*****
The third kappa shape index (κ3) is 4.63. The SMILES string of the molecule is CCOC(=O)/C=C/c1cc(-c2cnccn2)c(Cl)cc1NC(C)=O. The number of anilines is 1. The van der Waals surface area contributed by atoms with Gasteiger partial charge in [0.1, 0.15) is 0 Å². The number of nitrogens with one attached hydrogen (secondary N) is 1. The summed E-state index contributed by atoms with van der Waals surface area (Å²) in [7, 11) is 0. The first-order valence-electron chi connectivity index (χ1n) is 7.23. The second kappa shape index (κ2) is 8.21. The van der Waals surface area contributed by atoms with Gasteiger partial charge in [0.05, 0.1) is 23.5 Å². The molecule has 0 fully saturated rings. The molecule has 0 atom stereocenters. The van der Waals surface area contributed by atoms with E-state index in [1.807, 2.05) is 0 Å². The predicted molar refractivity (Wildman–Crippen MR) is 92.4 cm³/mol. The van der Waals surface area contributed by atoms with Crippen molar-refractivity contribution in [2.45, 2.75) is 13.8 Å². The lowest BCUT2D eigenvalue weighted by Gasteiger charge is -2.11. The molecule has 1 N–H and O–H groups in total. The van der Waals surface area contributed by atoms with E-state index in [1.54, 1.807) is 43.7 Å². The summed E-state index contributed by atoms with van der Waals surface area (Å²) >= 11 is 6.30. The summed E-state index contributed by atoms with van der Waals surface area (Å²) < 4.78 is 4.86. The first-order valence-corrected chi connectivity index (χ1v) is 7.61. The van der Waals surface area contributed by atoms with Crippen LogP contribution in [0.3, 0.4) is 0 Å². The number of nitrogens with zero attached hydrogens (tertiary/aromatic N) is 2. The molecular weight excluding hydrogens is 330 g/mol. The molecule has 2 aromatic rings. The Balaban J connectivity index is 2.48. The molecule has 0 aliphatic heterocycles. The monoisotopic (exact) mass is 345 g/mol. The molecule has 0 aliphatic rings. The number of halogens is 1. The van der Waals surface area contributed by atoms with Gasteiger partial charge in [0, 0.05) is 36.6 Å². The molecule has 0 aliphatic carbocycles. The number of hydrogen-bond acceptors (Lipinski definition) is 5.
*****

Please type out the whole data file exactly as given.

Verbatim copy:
The third kappa shape index (κ3) is 4.63. The SMILES string of the molecule is CCOC(=O)/C=C/c1cc(-c2cnccn2)c(Cl)cc1NC(C)=O. The number of anilines is 1. The van der Waals surface area contributed by atoms with Gasteiger partial charge in [0.1, 0.15) is 0 Å². The number of nitrogens with one attached hydrogen (secondary N) is 1. The summed E-state index contributed by atoms with van der Waals surface area (Å²) in [7, 11) is 0. The first-order valence-electron chi connectivity index (χ1n) is 7.23. The second kappa shape index (κ2) is 8.21. The van der Waals surface area contributed by atoms with Gasteiger partial charge in [0.05, 0.1) is 23.5 Å². The molecule has 0 fully saturated rings. The molecule has 0 atom stereocenters. The van der Waals surface area contributed by atoms with E-state index in [1.807, 2.05) is 0 Å². The predicted molar refractivity (Wildman–Crippen MR) is 92.4 cm³/mol. The van der Waals surface area contributed by atoms with Crippen molar-refractivity contribution in [2.45, 2.75) is 13.8 Å². The lowest BCUT2D eigenvalue weighted by Gasteiger charge is -2.11. The molecule has 1 N–H and O–H groups in total. The van der Waals surface area contributed by atoms with E-state index in [1.54, 1.807) is 43.7 Å². The summed E-state index contributed by atoms with van der Waals surface area (Å²) >= 11 is 6.30. The summed E-state index contributed by atoms with van der Waals surface area (Å²) < 4.78 is 4.86. The first-order valence-corrected chi connectivity index (χ1v) is 7.61. The van der Waals surface area contributed by atoms with Crippen LogP contribution in [0.3, 0.4) is 0 Å². The number of nitrogens with zero attached hydrogens (tertiary/aromatic N) is 2. The molecular weight excluding hydrogens is 330 g/mol. The molecule has 2 aromatic rings. The Balaban J connectivity index is 2.48. The molecule has 0 aliphatic heterocycles. The monoisotopic (exact) mass is 345 g/mol. The molecule has 0 aliphatic rings. The number of halogens is 1. The van der Waals surface area contributed by atoms with Gasteiger partial charge in [0, 0.05) is 36.6 Å². The molecule has 0 aliphatic carbocycles. The number of hydrogen-bond acceptors (Lipinski definition) is 5.